It bears repeating that the programs tested displayed relatively little variation when analyzing reference graphs – those with neither loops, nor disconnected components. The variation that was present in the centrality output from the reference graphs appears more likely to have arisen from differences in opinion on preferred methods of calculation in situations that vary from the ideal of connected one-mode graphs with non-recursive edges.

Implications for the field user

The reference graphs make it clear that – with only a few exceptions – those responsible for developing and maintaining each of these programs have done an admirable job of benchmarking their programs against others and correcting unintentional software differences. However, network topology that diverges away from the “ideal” reference graph reveals that there is a great deal of disparity in the analytic assumptions that are built into software used to calculate such measures. The problem that arises from this lack of understanding and agreement within the social network analysis community is that it puts both analysts and the field itself at a disadvantage by introducing unnecessary noise into analyses and communication within the community.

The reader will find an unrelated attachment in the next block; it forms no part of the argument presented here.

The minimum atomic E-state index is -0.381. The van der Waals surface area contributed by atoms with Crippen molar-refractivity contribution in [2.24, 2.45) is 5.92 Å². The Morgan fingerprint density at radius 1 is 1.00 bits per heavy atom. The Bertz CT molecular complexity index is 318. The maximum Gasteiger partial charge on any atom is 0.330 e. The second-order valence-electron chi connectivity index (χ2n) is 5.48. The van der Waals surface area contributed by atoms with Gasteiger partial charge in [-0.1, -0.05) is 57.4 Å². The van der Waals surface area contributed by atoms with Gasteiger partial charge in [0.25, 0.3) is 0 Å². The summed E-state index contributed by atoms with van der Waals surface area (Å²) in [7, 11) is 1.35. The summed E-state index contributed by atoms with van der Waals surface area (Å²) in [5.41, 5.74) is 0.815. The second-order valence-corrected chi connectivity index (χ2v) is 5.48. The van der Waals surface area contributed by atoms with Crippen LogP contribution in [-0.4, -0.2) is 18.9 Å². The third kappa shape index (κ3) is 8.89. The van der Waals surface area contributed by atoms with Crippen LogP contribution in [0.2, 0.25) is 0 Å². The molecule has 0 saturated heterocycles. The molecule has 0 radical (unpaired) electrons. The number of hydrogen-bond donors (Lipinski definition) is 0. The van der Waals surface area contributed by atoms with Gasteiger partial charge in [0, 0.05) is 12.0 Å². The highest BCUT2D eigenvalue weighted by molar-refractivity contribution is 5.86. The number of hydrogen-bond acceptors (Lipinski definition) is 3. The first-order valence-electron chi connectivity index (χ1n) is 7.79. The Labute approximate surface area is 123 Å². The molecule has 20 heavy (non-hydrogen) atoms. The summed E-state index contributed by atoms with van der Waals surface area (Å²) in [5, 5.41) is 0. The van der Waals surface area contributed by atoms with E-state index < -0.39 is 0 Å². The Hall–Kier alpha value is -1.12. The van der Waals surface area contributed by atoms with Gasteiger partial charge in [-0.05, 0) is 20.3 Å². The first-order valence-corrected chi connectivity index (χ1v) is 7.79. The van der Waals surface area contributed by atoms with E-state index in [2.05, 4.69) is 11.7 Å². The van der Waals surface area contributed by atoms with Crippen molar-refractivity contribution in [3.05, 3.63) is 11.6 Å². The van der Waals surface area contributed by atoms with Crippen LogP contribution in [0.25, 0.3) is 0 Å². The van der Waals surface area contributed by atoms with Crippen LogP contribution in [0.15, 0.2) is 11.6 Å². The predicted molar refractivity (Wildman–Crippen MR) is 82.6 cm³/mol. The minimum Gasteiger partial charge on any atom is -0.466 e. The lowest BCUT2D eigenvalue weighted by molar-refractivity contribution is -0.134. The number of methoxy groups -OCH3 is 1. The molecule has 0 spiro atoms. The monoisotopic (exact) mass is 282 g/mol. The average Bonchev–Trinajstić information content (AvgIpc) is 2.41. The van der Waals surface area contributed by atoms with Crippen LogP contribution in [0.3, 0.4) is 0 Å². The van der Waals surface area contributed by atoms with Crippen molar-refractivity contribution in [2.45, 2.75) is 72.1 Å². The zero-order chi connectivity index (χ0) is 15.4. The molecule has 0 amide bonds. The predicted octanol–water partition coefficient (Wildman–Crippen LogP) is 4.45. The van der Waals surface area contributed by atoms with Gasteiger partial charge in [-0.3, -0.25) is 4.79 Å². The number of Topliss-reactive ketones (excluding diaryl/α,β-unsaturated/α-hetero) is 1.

Certainly, for those analysts whose data are similar to our reference graphs (i.e., no loops, no isolates or other disconnected components) the low variability in measurement definition and implementation is good news. The lack of variation in the output for the four reference graphs indicates that the programs used in this study agree in their standards for the calculation of basic centrality measures under the most basic and favorable conditions. The differences that resulted from other conditions, however, underscore the importance of an analyst’s familiarity with their choice of software, and the software used by those whose work they wish to use as an analytic benchmark. A good deal of care should be exercised to verify the precise method of calculation being applied and the settings – and defaults – that were employed for those calculations.

Centrality measures typically form the foundation of an analysis and if their implementation varies, more complex algorithms that involve one or more of these centrality measures may be producing measures or results that magnify this variability. Unfortunately, the variation in the measurement of centrality values between programs remains somewhat opaque. Measurement disparities were observed even when the terms and citations used to identify the measures were identical between programs.